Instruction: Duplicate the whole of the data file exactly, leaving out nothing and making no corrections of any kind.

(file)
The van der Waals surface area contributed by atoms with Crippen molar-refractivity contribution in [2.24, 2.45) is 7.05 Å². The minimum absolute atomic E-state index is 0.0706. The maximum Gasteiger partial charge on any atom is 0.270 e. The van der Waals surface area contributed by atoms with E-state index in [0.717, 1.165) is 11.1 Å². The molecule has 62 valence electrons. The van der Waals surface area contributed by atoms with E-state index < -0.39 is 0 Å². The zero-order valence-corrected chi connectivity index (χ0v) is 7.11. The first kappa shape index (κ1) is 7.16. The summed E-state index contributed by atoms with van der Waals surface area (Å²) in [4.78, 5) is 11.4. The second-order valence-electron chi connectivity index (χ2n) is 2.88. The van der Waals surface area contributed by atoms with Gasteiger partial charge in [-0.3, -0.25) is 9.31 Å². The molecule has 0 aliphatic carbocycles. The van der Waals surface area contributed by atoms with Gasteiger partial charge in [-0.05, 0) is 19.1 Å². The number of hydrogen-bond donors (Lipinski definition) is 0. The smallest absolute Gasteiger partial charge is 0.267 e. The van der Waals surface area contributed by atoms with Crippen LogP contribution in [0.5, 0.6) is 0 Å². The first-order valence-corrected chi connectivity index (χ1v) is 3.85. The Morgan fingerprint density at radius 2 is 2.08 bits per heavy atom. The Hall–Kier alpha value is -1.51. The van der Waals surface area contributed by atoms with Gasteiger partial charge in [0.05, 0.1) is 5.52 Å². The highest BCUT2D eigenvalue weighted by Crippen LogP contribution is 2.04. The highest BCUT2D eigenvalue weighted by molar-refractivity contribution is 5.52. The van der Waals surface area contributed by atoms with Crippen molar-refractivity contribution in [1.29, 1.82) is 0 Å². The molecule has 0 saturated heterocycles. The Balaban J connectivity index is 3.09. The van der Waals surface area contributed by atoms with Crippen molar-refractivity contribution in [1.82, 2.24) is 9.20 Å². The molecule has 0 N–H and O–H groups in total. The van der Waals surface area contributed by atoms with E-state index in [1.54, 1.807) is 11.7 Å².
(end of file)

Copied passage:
The van der Waals surface area contributed by atoms with Crippen molar-refractivity contribution in [2.24, 2.45) is 7.05 Å². The minimum absolute atomic E-state index is 0.0706. The maximum Gasteiger partial charge on any atom is 0.270 e. The van der Waals surface area contributed by atoms with E-state index in [0.717, 1.165) is 11.1 Å². The molecule has 62 valence electrons. The van der Waals surface area contributed by atoms with E-state index < -0.39 is 0 Å². The zero-order valence-corrected chi connectivity index (χ0v) is 7.11. The first kappa shape index (κ1) is 7.16. The summed E-state index contributed by atoms with van der Waals surface area (Å²) in [4.78, 5) is 11.4. The second-order valence-electron chi connectivity index (χ2n) is 2.88. The van der Waals surface area contributed by atoms with Gasteiger partial charge in [-0.3, -0.25) is 9.31 Å². The molecule has 0 aliphatic carbocycles. The van der Waals surface area contributed by atoms with Gasteiger partial charge in [-0.05, 0) is 19.1 Å². The number of hydrogen-bond donors (Lipinski definition) is 0. The smallest absolute Gasteiger partial charge is 0.267 e. The van der Waals surface area contributed by atoms with Crippen LogP contribution in [0.5, 0.6) is 0 Å². The first-order valence-corrected chi connectivity index (χ1v) is 3.85. The Morgan fingerprint density at radius 2 is 2.08 bits per heavy atom. The Hall–Kier alpha value is -1.51. The van der Waals surface area contributed by atoms with Gasteiger partial charge in [0.05, 0.1) is 5.52 Å². The highest BCUT2D eigenvalue weighted by Crippen LogP contribution is 2.04. The highest BCUT2D eigenvalue weighted by molar-refractivity contribution is 5.52. The van der Waals surface area contributed by atoms with Crippen molar-refractivity contribution in [1.29, 1.82) is 0 Å². The molecule has 0 saturated heterocycles. The Balaban J connectivity index is 3.09. The van der Waals surface area contributed by atoms with Crippen molar-refractivity contribution in [1.82, 2.24) is 9.20 Å². The molecule has 0 N–H and O–H groups in total. The van der Waals surface area contributed by atoms with E-state index in [1.54, 1.807) is 11.7 Å².